Published on Saturday, March 3, 2001 in the Denver Post
Poor, Poorer, Poorest:
The Politics of Poverty
by Tony Robinson
Don't feed the Gators!" read a U.S. representative's sign during the welfare reform debate. "If we feed them, wild wolves become dependent," noted another. Comparing the poor to wild animals, these legislators continued our political lurch back to a time when poverty was blamed on inferior human beings and not on the flawed political economy of society.
It's a neat trick, this willed innocence that hides the truth: that poverty's problems are a result of political choices made by the rich and the powerful that further impoverish the poor. The iron fist of power always needs a velvet glove of persuasion - the drapery of a justifying philosophy to legitimate the dominance of wealth over want. This need explains diatribes about the brutality of gators, the dependency of wolves, the pathology of the poor and the virtue of the wealthy. Such theories argue that poverty is a fact of nature and results from the pathology of the weak, thus undercutting claims for collective obligation to design a better society.
There is an alternative perspective that poverty is not natural and that society is a creation of political choices, not the unchanging law of the jungle. There is the view that politics creates poverty and exacerbates its problems. How? Consider the following examples. The last 20 years have seen a dramatic retreat from the New Deal philosophy that housing for all is a fundamental right. The HUD budget for subsidized housing has declined precipitously since Reagan. Subsidized luxury redevelopments now dominate the official agenda (e.g., the Denver Pavilions, LoDo lofts), resulting in disappearing low-income housing stock and gentrifying neighborhoods.
Here in Denver, officials are pouring millions into the Stapleton redevelopment project, where thousands of new housing units will go up. The plan is to market most of these housing units to the wealthiest 20 percent of Denver's residents, while setting aside only 1.6 percent of the 12,000 units for the one-third of Denver's residents earning under $33,000 a year. This is how politics exacerbates the problems of poverty.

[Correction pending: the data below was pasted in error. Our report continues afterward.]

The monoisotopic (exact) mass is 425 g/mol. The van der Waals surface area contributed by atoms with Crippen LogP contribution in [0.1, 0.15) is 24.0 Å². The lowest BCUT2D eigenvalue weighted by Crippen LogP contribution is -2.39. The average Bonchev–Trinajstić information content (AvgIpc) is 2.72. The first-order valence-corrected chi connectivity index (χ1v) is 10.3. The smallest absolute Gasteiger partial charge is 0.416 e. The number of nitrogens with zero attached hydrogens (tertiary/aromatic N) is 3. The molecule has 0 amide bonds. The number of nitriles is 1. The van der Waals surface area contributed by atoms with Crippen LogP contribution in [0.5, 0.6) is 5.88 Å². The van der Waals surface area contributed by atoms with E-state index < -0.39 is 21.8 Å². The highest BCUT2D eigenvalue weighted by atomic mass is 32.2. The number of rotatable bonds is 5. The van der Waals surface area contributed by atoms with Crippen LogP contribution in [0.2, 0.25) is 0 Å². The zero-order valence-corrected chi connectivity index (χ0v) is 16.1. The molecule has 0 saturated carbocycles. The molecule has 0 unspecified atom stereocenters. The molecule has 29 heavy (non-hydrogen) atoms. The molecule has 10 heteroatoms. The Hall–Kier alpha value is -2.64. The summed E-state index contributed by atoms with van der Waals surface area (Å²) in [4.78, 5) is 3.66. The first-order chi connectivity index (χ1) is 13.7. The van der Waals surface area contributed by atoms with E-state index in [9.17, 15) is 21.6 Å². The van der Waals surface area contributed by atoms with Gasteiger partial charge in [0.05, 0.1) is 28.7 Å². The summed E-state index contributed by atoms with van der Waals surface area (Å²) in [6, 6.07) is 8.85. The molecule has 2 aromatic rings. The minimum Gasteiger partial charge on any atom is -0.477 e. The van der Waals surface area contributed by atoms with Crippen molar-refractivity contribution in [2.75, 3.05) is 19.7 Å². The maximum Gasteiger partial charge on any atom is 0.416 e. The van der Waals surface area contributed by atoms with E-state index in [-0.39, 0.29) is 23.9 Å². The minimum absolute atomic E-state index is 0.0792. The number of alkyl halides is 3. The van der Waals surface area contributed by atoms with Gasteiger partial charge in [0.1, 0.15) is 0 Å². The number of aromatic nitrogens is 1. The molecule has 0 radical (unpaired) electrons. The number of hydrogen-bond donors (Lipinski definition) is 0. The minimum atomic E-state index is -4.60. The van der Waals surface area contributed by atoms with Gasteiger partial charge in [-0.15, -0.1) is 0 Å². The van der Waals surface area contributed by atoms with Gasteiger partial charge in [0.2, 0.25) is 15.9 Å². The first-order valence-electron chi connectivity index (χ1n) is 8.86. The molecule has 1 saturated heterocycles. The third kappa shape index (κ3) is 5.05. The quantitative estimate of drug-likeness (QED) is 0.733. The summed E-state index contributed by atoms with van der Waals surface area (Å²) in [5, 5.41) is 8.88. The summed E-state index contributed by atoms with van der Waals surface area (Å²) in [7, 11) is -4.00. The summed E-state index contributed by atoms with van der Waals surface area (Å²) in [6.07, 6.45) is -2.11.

Consider tax politics. President Bush is proposing a massive tax cut that bestows about 43 percent of the money on the wealthiest 1 percent of Americans while starving important social investments like health care, schools and housing.
Meanwhile, the IRS has been pushed by Congress to increase its audit rates of low-income taxpayers. The audit rate for low- income taxpayers since 1988 has increased by one-third, while the audit rate for upper-income taxpayers has decreased by 90 percent. Low-income taxpayers are now 18 percent more likely to be audited than upper-income taxpayers.
Local officials also play this game of tax welfare for the rich. City officials expended great energy securing voter support for the taxpayer subsidy for the new Broncos stadium, while state officials killed a proposal to continue the tax after stadium payoff (with voter approval) in order to generate affordable housing money. Politicians put the corporate welfare stadium tax to a public vote, and lobbied for its passage, but won't allow voters to decide whether to extend the tax to help low-income renters and homeowners.
Consider Denver's recently approved $65 million public subsidy for the luxury Hyatt hotel. Although officials lament the dependency of the poor on welfare, they hand out millions to a powerful international hotel chain. At the same time, officials refused to honor requests to tie this subsidy to an agreement by the Hyatt to allow unfettered union organizing at the hotel.
Multi-million dollar subsidies for luxury hotels: yes. Celebrate welfare recipients moving off the dole and into poverty-wage jobs and joblessness: yes. Official support for union organizing and living-wage jobs at publicly subsidized hotels: no.
In such ways, the privileged make political choices that exacerbate the crisis of the vulnerable, justifying these choices with theories of the pathology of the poor. But politics can be transformed with the understanding that the problems of poverty are a human creation, amenable to human solution.
We have seen moments when the protecting drapery of justifying theory was torn off the powerful, due to counter-organizing and counter-theorizing among the poor and their advocates. The innovations of FDR and LBJ, Denver's stand to protect East Village's low-income housing from luxury redevelopment and Denver's recent enactment of a living-wage ordinance: these innovations were driven by a vision of the dignity of all, a vision made real by politically organizing to defeat the politics of the Social Darwinists and supply-siders, the powerful and the privileged.
Once again, politics of, by and for the poor must be revived.
Tony Robinson is a professor of political science at CU-Denver and is the director of the Westside Outreach Center for Community Development. He may be reached at firstname.lastname@example.org
Copyright 2001 The Denver Post